Pedro Henríquez Ureña

Pedro Henríquez Ureña (June 29, 1884 – May 11, 1946) was a Dominican essayist, philosopher, humanist, philologist and literary critic.

Pedro Henríquez Ureña
Born29 June 1884
Died11 May 1946 (aged 61)
Parent(s)Francisco Henríquez y Carvajal (father)
Salomé Ureña (mother)
RelativesFrancisco Henríquez Ureña (brother)

Max Henríquez Ureña (brother)
Camila Henríquez Ureña (sister)
Federico Henríquez y Carvajal (uncle)

Luis Arístides Fiallo Cabral (cousin-in-law)


Early worksEdit

Pedro Henríquez Ureña was born in Santo Domingo, the third of four siblings. Henríquez's father was Francisco Henríquez y Carvajal, a doctor and politician who was also an intellectual who maintained permanent contact with the most important representatives of the Hispanic Modernism movements from the early 20th century. Henríquez Carvajal would become president of the Republic for a brief period in 1916, before the American occupation. He descended from Jews who immigrated in the 19th century from Curaçao.[1][2] His mother was the eminent poet and feminist Salomé Ureña. Both played a key role in Pedro's formation and education. His brother, Max, and sister, Camila, were also writers.

The young Pedro traveled to Mexico in 1906, where he lived until 1913. About these times he wrote in Horas de estudio. In these years he also wrote about philosophical criticism, specially the seriousness of the thought. Here he made his criticism of positivismo, being one of the first in the Hispanic America, in his articles "El positivismo de Comte" and "El positivismo independiente".

In 1914, in Cuba, he defined what according to him a good critic must be: a flexible scholar who knows how to adopt any point of view. But mainly he must know the spirit of the time and the country he is studying. The critic will always be tributary of the values of the society to which he belongs and thus must fight against them. He obtains his flexibility, sometimes without proposing to it.


Between 1915 and 1916 Henríquez Ureña worked as a journalist in the United States, living in Washington and New York. In this last year he joined the faculty at the University of Minnesota where he taught until 1921. No doubt his travels influenced his work and his thinking. His humanism and Americanism – that is, his firm defense of Hispanic-American cultural values – made him write a final lecture for the Club of International Relations of the University of Minnesota about the "intervencionist policy of the United States in all the Caribbean", since his own nation had been invaded in 1916. In 1921 he traveled to Mexico where his americanismo would acquire a new vigor. Influenced by this atmosphere of enthusiasm towards the culture, he wrote his famous article "The utopia of America".

In 1923 he married Isabel Lombardo Toledano, sister of the famous union leader Vicente Lombardo Toledano. The two had a daughter, Natacha, the following year.

He went to La Plata in Argentina to continue with the study of literature to explain la expresión americana, to try to reach a language that would clarify the fundamental object of its investigation, the American continent. America is for Henríquez Ureña somewhat similar to a text that must be explained and nothing better for the interpretation of that text that the study of the totality of its language. The language is the system par excellence, since through it we registered and we organized our perceptions of the outer world. For that reason the differences of the American Spanish, not only took us to the knowledge to a phonetic study of the region but of the geographic area that each dialectal zone describes. Henríquez Ureña dedicated his research more directly towards linguistics when in 1930 he moved to Buenos Aires, to exert the position of Secretary in the Institute of Philology directed by Amado Alonso.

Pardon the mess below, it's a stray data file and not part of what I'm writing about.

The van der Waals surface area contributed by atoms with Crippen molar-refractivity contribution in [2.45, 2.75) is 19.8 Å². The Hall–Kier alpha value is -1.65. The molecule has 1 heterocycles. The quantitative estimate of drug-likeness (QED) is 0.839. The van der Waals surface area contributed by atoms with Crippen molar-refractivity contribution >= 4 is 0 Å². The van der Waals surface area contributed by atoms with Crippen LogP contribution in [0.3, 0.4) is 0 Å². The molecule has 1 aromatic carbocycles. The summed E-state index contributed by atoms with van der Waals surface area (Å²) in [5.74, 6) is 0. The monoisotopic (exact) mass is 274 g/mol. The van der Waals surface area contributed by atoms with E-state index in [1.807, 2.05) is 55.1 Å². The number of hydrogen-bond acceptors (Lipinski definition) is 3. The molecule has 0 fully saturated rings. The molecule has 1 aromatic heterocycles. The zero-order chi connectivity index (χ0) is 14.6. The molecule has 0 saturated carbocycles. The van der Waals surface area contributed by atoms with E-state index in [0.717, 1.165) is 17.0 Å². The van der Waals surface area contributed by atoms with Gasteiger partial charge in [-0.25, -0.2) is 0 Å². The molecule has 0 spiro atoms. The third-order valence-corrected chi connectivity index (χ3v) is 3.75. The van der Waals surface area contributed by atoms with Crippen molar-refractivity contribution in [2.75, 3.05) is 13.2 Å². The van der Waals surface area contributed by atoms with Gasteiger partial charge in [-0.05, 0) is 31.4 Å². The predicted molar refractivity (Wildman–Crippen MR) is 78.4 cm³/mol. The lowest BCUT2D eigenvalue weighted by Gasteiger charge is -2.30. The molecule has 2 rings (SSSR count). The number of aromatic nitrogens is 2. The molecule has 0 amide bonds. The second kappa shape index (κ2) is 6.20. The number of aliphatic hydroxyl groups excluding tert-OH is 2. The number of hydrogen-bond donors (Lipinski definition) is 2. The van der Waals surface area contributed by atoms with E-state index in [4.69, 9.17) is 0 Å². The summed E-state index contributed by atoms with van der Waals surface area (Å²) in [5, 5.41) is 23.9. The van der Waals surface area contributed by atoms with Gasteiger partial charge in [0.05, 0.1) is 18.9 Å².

He was the first Spanish speaker invited to teach at the Charles Eliot Norton Lectures in 1940–1941. As results he wrote and published "Literary Currents in Hispanic America" in 1945.

For Henríquez Ureña, linguistics was a form to analyze in a scientific way the power of the American word, its wealth and its evolution through time. He sustained that language was one of the main instruments that would give rise to a social transformation in the America of the future.

He died in 1946, after suffering a heart attack during his daily commute from Buenos Aires to La Plata. He had been in the process of grading and correcting students' work.[3]

Major worksEdit


The Biblioteca Nacional Pedro Henríquez Ureña (in English: Pedro Henríquez Ureña National Library) is the national library of the Dominican Republic. It was inaugurated on February 28, 1971.;)


  1. ^ [1] Archived 2008-01-13 at the Wayback Machine Biography of Francisco Henríquez y Carvajal (in Spanish)
  2. ^ Read, Jaime (23 August 2010). "Familias capitaleñas: Los Henríquez". Cápsulas Genealógicas (in Spanish). Santo Domingo: Hoy (1/3). Retrieved 3 February 2014. Este apellido se origina en la península Ibérica, tanto en Portugal como en España, de familias judías sefardíes que marcharon posteriormente hacia el norte, llegando a Holanda, a raíz de la expulsión de judíos luego de la Reconquista. De allí parten hacia las colonias neerlandesas del Caribe, llegando a Curazao. En la República Dominicana, el tronco de esta familia fue Noel Henríquez Altías (n. 25 diciembre de 1813), natural de Curazao
  3. ^ Valdez, Juan R. (2011-02-01). Tracing Dominican Identity: The Writings of Pedro Henríquez Ureña. Palgrave Macmillan. ISBN 9780230117211.

External linksEdit